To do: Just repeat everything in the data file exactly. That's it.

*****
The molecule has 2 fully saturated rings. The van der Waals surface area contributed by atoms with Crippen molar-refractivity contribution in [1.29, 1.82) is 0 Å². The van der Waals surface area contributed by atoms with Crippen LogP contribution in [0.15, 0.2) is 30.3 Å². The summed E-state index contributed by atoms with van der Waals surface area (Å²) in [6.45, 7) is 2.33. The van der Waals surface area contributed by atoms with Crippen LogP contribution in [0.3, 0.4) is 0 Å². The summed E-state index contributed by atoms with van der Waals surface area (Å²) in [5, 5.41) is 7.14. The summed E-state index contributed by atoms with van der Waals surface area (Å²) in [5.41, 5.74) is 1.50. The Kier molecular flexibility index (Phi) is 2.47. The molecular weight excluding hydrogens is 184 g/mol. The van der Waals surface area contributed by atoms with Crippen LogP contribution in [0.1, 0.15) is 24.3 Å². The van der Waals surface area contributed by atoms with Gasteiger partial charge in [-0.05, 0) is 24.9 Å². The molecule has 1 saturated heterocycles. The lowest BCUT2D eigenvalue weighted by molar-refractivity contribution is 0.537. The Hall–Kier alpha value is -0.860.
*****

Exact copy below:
The molecule has 2 fully saturated rings. The van der Waals surface area contributed by atoms with Crippen molar-refractivity contribution in [1.29, 1.82) is 0 Å². The van der Waals surface area contributed by atoms with Crippen LogP contribution in [0.15, 0.2) is 30.3 Å². The summed E-state index contributed by atoms with van der Waals surface area (Å²) in [6.45, 7) is 2.33. The van der Waals surface area contributed by atoms with Crippen LogP contribution in [0.3, 0.4) is 0 Å². The summed E-state index contributed by atoms with van der Waals surface area (Å²) in [5, 5.41) is 7.14. The summed E-state index contributed by atoms with van der Waals surface area (Å²) in [5.41, 5.74) is 1.50. The Kier molecular flexibility index (Phi) is 2.47. The molecular weight excluding hydrogens is 184 g/mol. The van der Waals surface area contributed by atoms with Crippen LogP contribution in [0.1, 0.15) is 24.3 Å². The van der Waals surface area contributed by atoms with Gasteiger partial charge in [-0.05, 0) is 24.9 Å². The molecule has 1 saturated heterocycles. The lowest BCUT2D eigenvalue weighted by molar-refractivity contribution is 0.537. The Hall–Kier alpha value is -0.860.